Archive for Elvis Costello

U2, The Return of Brian Eno, and Elvis Costello?

Posted in Music with tags , , , , on March 9, 2009 by johnbuckley100

The title track of No Line On The Horizon shows U2 living in another green world, before and after science.  While the album plays at par — since Pop, which is an underrated masterpiece, I’ve considered it a welcome development if there are as many as four songs on any U2 album that you’d put on a playlist — there are some remarkable moments.

The first, of course, is the opening cut, said title track, which basically has U2 playing along, karaoke-style, on top of an Eno loop so timeless, you’d think the little genius had been carrying it around with him on a floppy disk.  

And then there’s this: listen to “Get On Your Boots,” which is a pretty great song.  Listen to Bono’s phrasing.  I carried it around in my head for a week, going, “Where have I heard this before?”  And of course, it came to me: Bono’s singing in the exact rhythm that Elvis Costello snarls out “Pump It Up” from This Year’s Model.   It’s so close, it would fool the Shazam algorithm.   Good stuff, that, and the Eno sampling by, well, Eno is sublime.

5th Best Album of 2008, Elvis Costello “Momofuku”

Posted in Music with tags , , on December 8, 2008 by johnbuckley100

Elvis says he wasn’t planning on making Momofuku, and maybe it was, in his parlance, a brilliant mistake.  Whatever it was, it was a delightful return to form.  Sounding like outtakes from Get Happy and Blood and Chocolate, this was the best thing he’s done since the Reagan Administration.  We recently read an interview he gave when he burst upon the scene in ’78 — rude, self-confident, full of bluster.  And then we read his interview when he launched his Sundance Channel talk show a few weeks ago.  This album meets those two characters exactly in the middle.  Thank Heaven Pete Thomas and Steve Nieve are still around to introduce the young Mr. McManus to the man he turned into.

Elvis Costello’s Late Inning Rally, And I Don’t Mean “Night Rally”

Posted in Music with tags , , on September 9, 2008 by johnbuckley100

Bob Dylan is the exception that so proves the rule that pop artists have golden ages, and once past them, the best you can hope for is a remembrance of things past.  I once was offended when Ira Kaplan told me the Rolling Stones hadn’t put out a really good album since “Exile on Main Street” — this was in 1980, mind you — and notwithstanding the back-to-back delights of “Some Girls” and “Emotional Rescue,” time has proved him right.  So even though I hung in there with Elvis for years, through the fat Elvis, and the bearded Elvis, the Kojak-loving Elvis, even the classical Elvis, the truth is that after “Blood and Chocolate,” it was pretty much a curved road downhill.  Until the surprising “Momofuku” came out earlier this year.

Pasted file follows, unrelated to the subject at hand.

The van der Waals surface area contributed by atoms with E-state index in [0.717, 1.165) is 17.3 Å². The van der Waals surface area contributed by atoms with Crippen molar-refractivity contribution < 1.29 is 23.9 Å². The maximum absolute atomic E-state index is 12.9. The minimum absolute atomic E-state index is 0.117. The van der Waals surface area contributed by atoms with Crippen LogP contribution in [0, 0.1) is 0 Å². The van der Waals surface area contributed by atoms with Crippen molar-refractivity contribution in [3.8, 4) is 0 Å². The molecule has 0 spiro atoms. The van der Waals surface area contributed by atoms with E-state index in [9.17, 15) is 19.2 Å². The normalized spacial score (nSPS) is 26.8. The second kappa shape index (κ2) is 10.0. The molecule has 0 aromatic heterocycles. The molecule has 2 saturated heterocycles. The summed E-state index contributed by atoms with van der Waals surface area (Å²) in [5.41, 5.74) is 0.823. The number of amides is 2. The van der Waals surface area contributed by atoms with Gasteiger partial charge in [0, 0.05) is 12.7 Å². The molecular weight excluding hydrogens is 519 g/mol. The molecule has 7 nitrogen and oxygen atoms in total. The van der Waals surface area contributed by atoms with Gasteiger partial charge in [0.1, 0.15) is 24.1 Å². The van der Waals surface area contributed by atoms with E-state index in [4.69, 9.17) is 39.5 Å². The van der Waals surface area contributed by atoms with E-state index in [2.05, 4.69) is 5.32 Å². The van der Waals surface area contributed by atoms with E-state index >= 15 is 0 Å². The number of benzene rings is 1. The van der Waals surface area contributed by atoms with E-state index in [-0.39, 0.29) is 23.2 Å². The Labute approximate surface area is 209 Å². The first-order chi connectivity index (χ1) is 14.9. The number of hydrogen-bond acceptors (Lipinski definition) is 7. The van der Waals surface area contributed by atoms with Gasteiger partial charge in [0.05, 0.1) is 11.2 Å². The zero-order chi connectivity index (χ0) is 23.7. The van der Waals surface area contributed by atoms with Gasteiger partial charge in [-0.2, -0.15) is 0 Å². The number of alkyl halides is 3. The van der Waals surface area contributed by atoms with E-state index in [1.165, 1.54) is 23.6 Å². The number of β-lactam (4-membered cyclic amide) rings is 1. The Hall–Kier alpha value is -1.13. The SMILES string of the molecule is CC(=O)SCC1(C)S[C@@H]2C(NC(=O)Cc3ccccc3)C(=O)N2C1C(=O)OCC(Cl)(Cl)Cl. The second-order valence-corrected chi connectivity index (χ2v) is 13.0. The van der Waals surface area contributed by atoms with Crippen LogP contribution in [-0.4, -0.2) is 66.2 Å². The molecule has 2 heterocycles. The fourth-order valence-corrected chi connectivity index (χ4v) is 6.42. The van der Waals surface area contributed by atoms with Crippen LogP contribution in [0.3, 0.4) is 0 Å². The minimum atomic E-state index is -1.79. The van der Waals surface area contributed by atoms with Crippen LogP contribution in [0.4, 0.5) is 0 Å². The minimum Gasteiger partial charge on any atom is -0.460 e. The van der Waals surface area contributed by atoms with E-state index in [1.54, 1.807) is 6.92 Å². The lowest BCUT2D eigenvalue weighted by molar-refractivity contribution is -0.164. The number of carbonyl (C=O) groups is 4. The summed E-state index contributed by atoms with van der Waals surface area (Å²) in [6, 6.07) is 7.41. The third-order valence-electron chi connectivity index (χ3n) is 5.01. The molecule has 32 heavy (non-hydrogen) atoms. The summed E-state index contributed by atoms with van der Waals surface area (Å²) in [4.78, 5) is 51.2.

Naturally, this would be the album I’d take a pass on.  Literally, this was the first of his albums I didn’t buy, even the one with the duet with Hall, or maybe it was Oates. And naturally — I discovered to my delight — it’s the best thing he’s done since… well, since “Imperial Bedroom.”  Look, it sounds like it could have been recorded in the Dutch studio where he and the Attractions knocked out “Get Happy.”  It could be a collection of out-takes from “Armed Forces.” Have a friend who knows Elvis but hasn’t hung in there all these years listen to “Go Away, and ask her when it was recorded, and five will get you ten she says “1978,” not “2008.” It’s really that good.

Live, I enjoyed the transition to Elvis Costello and the Imposters a few years ago, but had not realized on this one Steve Nieve was back on the keyboards.  “Momofuku” was recorded in a few weeks, with the story going that Mr. McManus went into the studio without a big plan and… Elvis broke out.  Thank God it did.  Now Elvis gets to move into the same pantheon as Bob Dylan, he being the master of the late career rally.  The Rolling Stones, approximately thirty years without a great album and counting, aren’t even in this league (though their bankers don’t know it.)

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